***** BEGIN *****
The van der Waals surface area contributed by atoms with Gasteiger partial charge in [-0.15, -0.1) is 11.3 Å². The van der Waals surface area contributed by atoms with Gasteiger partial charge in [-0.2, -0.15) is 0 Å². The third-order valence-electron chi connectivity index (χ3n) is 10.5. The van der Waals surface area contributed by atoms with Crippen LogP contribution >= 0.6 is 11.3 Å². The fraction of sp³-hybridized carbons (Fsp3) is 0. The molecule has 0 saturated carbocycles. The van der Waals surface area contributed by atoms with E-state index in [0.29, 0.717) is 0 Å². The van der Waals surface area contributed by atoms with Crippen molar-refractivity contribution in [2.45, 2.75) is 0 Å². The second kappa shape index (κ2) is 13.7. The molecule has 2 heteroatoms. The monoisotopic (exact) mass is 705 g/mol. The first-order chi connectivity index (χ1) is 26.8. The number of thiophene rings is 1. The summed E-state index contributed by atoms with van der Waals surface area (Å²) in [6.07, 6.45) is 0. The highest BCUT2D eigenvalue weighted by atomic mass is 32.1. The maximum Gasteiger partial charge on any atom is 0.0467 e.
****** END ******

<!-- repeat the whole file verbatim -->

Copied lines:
The van der Waals surface area contributed by atoms with Gasteiger partial charge in [-0.15, -0.1) is 11.3 Å². The van der Waals surface area contributed by atoms with Gasteiger partial charge in [-0.2, -0.15) is 0 Å². The third-order valence-electron chi connectivity index (χ3n) is 10.5. The van der Waals surface area contributed by atoms with Crippen LogP contribution >= 0.6 is 11.3 Å². The fraction of sp³-hybridized carbons (Fsp3) is 0. The molecule has 0 saturated carbocycles. The van der Waals surface area contributed by atoms with E-state index in [0.29, 0.717) is 0 Å². The van der Waals surface area contributed by atoms with Crippen molar-refractivity contribution in [2.45, 2.75) is 0 Å². The second kappa shape index (κ2) is 13.7. The molecule has 2 heteroatoms. The monoisotopic (exact) mass is 705 g/mol. The first-order chi connectivity index (χ1) is 26.8. The number of thiophene rings is 1. The summed E-state index contributed by atoms with van der Waals surface area (Å²) in [6.07, 6.45) is 0. The highest BCUT2D eigenvalue weighted by atomic mass is 32.1. The maximum Gasteiger partial charge on any atom is 0.0467 e.